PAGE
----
In the story, women are constantly described as devious beings that need to be dealt with carefully in relationships such as marriage. Pozdnyshev believes women to be naturally weaker, and therefore lack the rights afforded to men. Despite this incongruity, women can easily level the playing field by utilizing what Pozdnyshev calls their “sensuality”. Once this option is exercised, the inequalities are not only erased, but reversed, and the woman gains full control. Pozdnyshev is discomforted by this notion and states, “I used formerly to feel uncomfortable and uneasy when I saw a lady dressed up for a ball, but now I am simply frightened and plainly see her as something dangerous and illicit” (p.544). Indeed, Pozdnyshev is wary of the power that women possess, because he sees it as an opportunity for infidelity. Portrayed as frivolous nymphs, he feels women will attach themselves to the first thing that attracts their fancy. Thus he believes that men must keep women in check, not only to regain their balance of power, but also to prevent affairs from occurring. He says dryly, “Don’t trust your horse in the field, or your wife in the house” (p.528). This distrust in a relationship leads to the man taking drastic measures to prevent his greatest fear from becoming reality. Once in a marriage, Pozdnyshev feels that it is the man’s job to instill fear in the woman. “Yes, the female sex must be curbed in time or else all is lost!” (p.528). This fear would be the means of molding the woman into the man’s ideal shape and characteristic. Unfortunately, love cannot be insured nor enforced through fear and mistrust, so therefore true love could not exist in such an environment.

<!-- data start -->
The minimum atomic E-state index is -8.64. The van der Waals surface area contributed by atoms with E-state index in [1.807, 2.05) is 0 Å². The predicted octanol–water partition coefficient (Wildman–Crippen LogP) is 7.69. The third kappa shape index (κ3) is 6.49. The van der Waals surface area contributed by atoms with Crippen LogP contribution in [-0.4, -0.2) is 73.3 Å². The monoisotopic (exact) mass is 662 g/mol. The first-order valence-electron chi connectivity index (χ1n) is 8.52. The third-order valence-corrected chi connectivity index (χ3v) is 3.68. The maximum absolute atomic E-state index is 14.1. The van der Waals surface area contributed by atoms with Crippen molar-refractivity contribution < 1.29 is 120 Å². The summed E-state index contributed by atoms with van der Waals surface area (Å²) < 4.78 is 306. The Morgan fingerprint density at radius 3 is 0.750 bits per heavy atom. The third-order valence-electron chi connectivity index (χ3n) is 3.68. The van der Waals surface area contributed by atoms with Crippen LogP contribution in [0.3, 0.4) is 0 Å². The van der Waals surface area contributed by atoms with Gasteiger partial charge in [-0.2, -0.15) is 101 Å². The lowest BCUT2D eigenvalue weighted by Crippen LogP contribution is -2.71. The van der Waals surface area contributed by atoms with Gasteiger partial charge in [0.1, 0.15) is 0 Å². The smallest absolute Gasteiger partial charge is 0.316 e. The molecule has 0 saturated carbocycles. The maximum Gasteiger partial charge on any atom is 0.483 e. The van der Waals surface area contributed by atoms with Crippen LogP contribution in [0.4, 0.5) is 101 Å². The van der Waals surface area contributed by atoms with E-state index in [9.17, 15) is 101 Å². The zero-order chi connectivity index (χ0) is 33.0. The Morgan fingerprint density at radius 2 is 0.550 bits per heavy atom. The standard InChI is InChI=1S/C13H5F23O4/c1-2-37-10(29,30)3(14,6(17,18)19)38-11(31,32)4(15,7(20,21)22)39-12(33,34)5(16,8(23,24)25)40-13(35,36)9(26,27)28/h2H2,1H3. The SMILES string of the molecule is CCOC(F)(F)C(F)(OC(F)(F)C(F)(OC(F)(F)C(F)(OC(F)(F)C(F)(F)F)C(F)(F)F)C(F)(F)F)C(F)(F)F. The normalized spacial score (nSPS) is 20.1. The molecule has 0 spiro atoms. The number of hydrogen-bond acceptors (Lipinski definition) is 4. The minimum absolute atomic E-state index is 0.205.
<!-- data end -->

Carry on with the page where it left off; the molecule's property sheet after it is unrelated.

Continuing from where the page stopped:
The importance of “physical” love that the people place in relationships is emphasized in order to show that most marriages are based on sexual relationships. All interactions between men and women are acts of “physical” love and have very little to do with deep emotional attachment or “spriritual affinity”. “Among us, people marry regarding marriage as nothing but copulation, and the result is either deception or coercion” (p.531). Marriage is a relationship consummated by love, yet Pozdnyshev does not approve of it because the marriages he has seen were for all the wrong reasons. These kinds of marriages promote promiscuity and allows love affairs to run rampant in the marriage. Despite the many flaws he sees within marriages, he acknowledges the existence of true love. He has his own ideas of what love should be like yet he is unable to share it with his wife. “Love is supposed to be spiritual and not sensual. Well, if the love is spiritual, a spiritual communion, then that spiritual communion should find expression in words, in conversations, in discourse” (p.545). Unfortunately, Pozdnyshev never experienced this kind of deep spiritual attachment towards his wife which is why he condemns this sacred institution known as marriage. “First you say that marriage is based on love, and when I express a doubt as to the existence of a love other than sensual, you prove the existence of love by the fact that marriages exist. But marriages in our days are mere deception!” (p.531). Pozdnyshev wants to believe that true love can exist within marriages, but in reality, all he has ever seen points to the contrary.